Harold was one of the boys from school your mother didn’t want you to invite home for dinner. His missing eyebrows made his eyes pop out like Marty Feldman in Young Frankenstein. He always looked surprised. It was hard to concentrate on macaroni and cheese when Harold was sitting across the table staring at you.
Harold’s greatest claim to fame however, wasn’t his missing eyebrows, nor his goofy glasses (coke bottle bottoms with wire frames). Harold liked to pick up fresh horse buns and chase the girls down the street. Horse buns were part of your life in the ’40s. They were everywhere, on the road, on your garden, in your shoe, and after Harold left, in your hair. To this day, my definition of a Renaissance man is a gentleman who will pick up a newly minted horse steamer in his bare hands.
I lost track of Harold a long time ago (I think the authorities must have put him away or had him put down at the behest of his neighbours.) but I often think of him. In your travels, if you ever come across a director of the TD Bank with no eyebrows and fingers so long they drag on the ground; ask him to give me a call. Just a call; I don’t want him dropping by the house. I still have my hair. I don’t need my scalp fertilized yet.
Somewhere around Grade 3 a little girl sat in the seat beside me. One morning for reasons known only to God and maybe her psychiatrist, the teacher wouldn’t let her leave the room to go to the washroom. A few teachers were mean like that. Some little squirt would be squirming, legs crossed, trying to stop the Don River from running down his or her leg and there was Miss Prim looking over her pince-nez glasses saying, “You can hold it until recess.”
I remember a kid named Cyril who did just that. Cyril held it — but he held it ‘out’. As I recall, he gathered quite a crowd. I don’t think Harold ever met him, but if he had he would have liked him. I often wonder what happened to Cyril too. He’s probably one of those strange gentlemen who stand outside a public school wearing a raincoat and rubber boots whether it’s raining or not. Now that I think about it, with a name like Cyril a kid wouldn’t stand a chance of leading a normal life.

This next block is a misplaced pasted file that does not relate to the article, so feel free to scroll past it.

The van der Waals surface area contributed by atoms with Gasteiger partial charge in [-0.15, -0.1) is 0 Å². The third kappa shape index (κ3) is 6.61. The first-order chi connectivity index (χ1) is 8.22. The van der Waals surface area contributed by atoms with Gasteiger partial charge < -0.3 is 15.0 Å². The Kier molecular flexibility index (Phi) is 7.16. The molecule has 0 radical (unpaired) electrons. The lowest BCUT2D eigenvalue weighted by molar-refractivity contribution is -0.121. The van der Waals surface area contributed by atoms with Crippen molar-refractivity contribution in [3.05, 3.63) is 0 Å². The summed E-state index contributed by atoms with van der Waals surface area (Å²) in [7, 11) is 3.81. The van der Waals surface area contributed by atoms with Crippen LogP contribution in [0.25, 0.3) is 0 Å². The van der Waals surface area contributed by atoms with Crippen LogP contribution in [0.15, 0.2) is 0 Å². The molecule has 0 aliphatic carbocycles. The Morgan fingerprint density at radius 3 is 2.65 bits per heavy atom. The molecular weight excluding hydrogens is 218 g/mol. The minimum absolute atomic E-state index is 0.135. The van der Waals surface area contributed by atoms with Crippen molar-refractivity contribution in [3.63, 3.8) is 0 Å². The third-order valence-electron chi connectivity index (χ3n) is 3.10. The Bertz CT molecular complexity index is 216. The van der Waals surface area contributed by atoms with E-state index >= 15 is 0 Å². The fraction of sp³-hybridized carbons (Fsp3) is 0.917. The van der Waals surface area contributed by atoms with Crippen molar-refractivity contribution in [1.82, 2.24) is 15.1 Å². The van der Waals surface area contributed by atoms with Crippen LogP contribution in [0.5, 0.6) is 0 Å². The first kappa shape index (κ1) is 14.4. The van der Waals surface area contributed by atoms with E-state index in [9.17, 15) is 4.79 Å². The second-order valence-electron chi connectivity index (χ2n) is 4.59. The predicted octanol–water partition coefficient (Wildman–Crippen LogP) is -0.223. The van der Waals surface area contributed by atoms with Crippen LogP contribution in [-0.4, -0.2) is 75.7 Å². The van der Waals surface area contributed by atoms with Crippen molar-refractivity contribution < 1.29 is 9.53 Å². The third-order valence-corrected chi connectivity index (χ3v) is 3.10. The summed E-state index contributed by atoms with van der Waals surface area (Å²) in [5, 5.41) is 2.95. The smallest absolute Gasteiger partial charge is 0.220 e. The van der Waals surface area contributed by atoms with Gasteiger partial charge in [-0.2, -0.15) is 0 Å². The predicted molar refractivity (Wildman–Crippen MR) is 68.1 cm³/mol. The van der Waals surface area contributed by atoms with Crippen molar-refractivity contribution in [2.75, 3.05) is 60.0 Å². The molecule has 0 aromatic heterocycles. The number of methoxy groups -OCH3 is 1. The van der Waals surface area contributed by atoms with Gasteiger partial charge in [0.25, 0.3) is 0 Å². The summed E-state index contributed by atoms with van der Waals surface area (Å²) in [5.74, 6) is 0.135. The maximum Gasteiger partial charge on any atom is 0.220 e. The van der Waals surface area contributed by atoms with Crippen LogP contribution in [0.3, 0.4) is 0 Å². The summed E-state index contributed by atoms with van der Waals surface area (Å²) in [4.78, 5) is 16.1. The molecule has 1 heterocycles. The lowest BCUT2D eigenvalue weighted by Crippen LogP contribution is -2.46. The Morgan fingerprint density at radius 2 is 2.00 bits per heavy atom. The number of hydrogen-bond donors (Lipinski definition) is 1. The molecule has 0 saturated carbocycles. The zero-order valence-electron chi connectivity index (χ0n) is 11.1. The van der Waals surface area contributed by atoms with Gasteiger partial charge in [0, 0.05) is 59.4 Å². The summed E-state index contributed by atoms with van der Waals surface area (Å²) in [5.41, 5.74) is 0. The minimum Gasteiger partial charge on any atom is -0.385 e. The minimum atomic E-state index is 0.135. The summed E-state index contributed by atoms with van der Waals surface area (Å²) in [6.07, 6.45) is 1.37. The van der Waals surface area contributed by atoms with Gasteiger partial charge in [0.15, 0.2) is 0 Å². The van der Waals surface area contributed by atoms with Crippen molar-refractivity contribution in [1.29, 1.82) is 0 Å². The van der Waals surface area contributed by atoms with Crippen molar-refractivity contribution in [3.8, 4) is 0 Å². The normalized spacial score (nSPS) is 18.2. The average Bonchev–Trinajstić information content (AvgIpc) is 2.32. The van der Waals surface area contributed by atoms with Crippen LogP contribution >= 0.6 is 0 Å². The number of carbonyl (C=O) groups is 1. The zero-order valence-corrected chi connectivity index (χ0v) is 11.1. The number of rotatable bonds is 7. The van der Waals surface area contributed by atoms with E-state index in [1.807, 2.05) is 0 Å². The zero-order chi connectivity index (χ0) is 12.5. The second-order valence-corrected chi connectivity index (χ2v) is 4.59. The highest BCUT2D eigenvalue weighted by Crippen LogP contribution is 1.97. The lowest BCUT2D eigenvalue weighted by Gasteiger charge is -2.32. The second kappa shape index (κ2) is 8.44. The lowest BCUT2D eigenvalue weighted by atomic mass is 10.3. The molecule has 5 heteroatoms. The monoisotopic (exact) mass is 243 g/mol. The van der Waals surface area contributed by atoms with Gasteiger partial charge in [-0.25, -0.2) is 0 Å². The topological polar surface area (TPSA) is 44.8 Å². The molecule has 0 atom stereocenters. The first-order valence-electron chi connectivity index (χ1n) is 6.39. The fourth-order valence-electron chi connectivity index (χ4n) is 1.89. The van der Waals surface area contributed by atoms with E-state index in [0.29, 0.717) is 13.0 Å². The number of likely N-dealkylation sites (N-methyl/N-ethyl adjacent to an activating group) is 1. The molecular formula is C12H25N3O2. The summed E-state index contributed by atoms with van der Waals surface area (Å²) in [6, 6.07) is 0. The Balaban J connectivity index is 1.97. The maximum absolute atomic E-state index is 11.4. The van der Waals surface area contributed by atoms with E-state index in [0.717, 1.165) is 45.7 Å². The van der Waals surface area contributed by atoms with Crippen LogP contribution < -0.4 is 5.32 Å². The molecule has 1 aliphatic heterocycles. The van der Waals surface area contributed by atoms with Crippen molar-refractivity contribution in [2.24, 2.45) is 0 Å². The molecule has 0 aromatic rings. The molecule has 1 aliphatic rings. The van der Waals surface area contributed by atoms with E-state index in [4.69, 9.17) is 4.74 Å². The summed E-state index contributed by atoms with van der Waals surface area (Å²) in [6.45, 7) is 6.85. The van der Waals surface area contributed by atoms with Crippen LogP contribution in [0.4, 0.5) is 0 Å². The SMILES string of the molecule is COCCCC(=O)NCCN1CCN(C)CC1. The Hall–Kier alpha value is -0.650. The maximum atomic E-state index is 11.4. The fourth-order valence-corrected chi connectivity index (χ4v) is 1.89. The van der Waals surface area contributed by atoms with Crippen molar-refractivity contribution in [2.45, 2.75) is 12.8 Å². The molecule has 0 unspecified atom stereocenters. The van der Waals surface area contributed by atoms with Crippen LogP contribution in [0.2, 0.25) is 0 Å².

As I started to tell you before I started rambling, the little girl couldn’t wait any longer and wet her pants. The teacher, bless her black heart, shook the living daylights out of the poor little kid. Then the old witch handed her some newsprint to soak up the mess. I can still see her down on the floor crying and wiping. It’s amazing how far that stuff will run – about four seats if it’s early September and the floor has been freshly varnished.
I’m sure the little girl got over it eventually – after years of therapy and several failed marriages. If there is any justice in this world, that teacher is sitting in the hallway of some nursing home in wet Depends. Now that I am older and not so judgmental I’ve re-thought the incident and I’ve become much more considerate of the teacher. I have no idea why she went berserk. Maybe her boyfriend dumped her, or her ‘friend’ was late. I take back the Depends business.
I think I will leave R.H McGregor for a week and get back to you next Sunday.